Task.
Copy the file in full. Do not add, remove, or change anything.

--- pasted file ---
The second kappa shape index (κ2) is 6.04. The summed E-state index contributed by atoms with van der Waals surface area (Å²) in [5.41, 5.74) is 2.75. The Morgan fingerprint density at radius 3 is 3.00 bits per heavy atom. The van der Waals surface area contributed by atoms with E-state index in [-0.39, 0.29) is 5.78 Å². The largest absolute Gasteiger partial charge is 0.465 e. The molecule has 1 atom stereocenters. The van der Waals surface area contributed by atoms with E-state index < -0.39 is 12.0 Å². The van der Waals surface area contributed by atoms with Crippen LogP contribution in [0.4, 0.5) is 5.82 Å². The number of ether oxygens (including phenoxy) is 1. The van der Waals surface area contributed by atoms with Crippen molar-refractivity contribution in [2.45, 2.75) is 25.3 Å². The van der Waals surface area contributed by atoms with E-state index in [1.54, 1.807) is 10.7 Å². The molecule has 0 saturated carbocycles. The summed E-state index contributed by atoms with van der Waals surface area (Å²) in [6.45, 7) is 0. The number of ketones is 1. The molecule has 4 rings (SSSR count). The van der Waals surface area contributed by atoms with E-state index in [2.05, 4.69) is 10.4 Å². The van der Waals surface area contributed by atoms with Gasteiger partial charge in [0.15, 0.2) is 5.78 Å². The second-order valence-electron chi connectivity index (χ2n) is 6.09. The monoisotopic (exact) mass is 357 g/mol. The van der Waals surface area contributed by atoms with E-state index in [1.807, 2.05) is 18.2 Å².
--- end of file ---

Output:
The second kappa shape index (κ2) is 6.04. The summed E-state index contributed by atoms with van der Waals surface area (Å²) in [5.41, 5.74) is 2.75. The Morgan fingerprint density at radius 3 is 3.00 bits per heavy atom. The van der Waals surface area contributed by atoms with E-state index in [-0.39, 0.29) is 5.78 Å². The largest absolute Gasteiger partial charge is 0.465 e. The molecule has 1 atom stereocenters. The van der Waals surface area contributed by atoms with E-state index < -0.39 is 12.0 Å². The van der Waals surface area contributed by atoms with Crippen LogP contribution in [0.4, 0.5) is 5.82 Å². The number of ether oxygens (including phenoxy) is 1. The van der Waals surface area contributed by atoms with Crippen molar-refractivity contribution in [2.45, 2.75) is 25.3 Å². The van der Waals surface area contributed by atoms with E-state index in [1.54, 1.807) is 10.7 Å². The molecule has 0 saturated carbocycles. The summed E-state index contributed by atoms with van der Waals surface area (Å²) in [6.45, 7) is 0. The number of ketones is 1. The molecule has 4 rings (SSSR count). The van der Waals surface area contributed by atoms with E-state index in [2.05, 4.69) is 10.4 Å². The van der Waals surface area contributed by atoms with Gasteiger partial charge in [0.15, 0.2) is 5.78 Å². The second-order valence-electron chi connectivity index (χ2n) is 6.09. The monoisotopic (exact) mass is 357 g/mol. The van der Waals surface area contributed by atoms with E-state index in [1.807, 2.05) is 18.2 Å².